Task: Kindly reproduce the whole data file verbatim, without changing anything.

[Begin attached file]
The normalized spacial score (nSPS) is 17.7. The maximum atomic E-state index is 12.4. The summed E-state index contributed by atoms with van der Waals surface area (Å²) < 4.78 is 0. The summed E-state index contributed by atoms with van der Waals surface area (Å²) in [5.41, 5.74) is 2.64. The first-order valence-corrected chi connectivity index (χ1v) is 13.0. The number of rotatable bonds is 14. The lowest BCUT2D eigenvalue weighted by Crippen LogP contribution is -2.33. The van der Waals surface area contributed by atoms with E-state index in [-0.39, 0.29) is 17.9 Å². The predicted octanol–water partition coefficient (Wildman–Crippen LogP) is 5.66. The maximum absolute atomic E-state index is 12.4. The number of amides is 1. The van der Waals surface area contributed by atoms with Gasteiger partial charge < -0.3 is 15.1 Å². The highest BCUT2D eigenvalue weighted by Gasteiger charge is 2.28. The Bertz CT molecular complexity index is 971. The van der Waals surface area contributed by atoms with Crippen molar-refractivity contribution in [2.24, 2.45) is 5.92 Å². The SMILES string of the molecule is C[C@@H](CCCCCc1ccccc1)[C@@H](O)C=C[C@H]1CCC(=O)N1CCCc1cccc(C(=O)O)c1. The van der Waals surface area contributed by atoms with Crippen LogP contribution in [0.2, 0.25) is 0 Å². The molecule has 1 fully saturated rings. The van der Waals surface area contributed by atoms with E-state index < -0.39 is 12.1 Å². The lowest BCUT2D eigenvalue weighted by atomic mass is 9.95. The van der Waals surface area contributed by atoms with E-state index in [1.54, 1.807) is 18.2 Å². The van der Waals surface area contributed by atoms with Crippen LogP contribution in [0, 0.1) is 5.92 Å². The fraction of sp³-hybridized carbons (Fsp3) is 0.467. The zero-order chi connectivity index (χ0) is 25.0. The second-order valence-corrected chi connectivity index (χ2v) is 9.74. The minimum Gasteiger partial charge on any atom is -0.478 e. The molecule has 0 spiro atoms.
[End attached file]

The normalized spacial score (nSPS) is 17.7. The maximum atomic E-state index is 12.4. The summed E-state index contributed by atoms with van der Waals surface area (Å²) < 4.78 is 0. The summed E-state index contributed by atoms with van der Waals surface area (Å²) in [5.41, 5.74) is 2.64. The first-order valence-corrected chi connectivity index (χ1v) is 13.0. The number of rotatable bonds is 14. The lowest BCUT2D eigenvalue weighted by Crippen LogP contribution is -2.33. The van der Waals surface area contributed by atoms with E-state index in [-0.39, 0.29) is 17.9 Å². The predicted octanol–water partition coefficient (Wildman–Crippen LogP) is 5.66. The maximum absolute atomic E-state index is 12.4. The number of amides is 1. The van der Waals surface area contributed by atoms with Gasteiger partial charge < -0.3 is 15.1 Å². The highest BCUT2D eigenvalue weighted by Gasteiger charge is 2.28. The Bertz CT molecular complexity index is 971. The van der Waals surface area contributed by atoms with Crippen molar-refractivity contribution in [2.24, 2.45) is 5.92 Å². The SMILES string of the molecule is C[C@@H](CCCCCc1ccccc1)[C@@H](O)C=C[C@H]1CCC(=O)N1CCCc1cccc(C(=O)O)c1. The van der Waals surface area contributed by atoms with Crippen LogP contribution in [0.2, 0.25) is 0 Å². The molecule has 1 fully saturated rings. The van der Waals surface area contributed by atoms with E-state index < -0.39 is 12.1 Å². The lowest BCUT2D eigenvalue weighted by atomic mass is 9.95. The van der Waals surface area contributed by atoms with E-state index in [1.54, 1.807) is 18.2 Å². The van der Waals surface area contributed by atoms with Crippen LogP contribution in [0, 0.1) is 5.92 Å². The fraction of sp³-hybridized carbons (Fsp3) is 0.467. The zero-order chi connectivity index (χ0) is 25.0. The second-order valence-corrected chi connectivity index (χ2v) is 9.74. The minimum Gasteiger partial charge on any atom is -0.478 e. The molecule has 0 spiro atoms.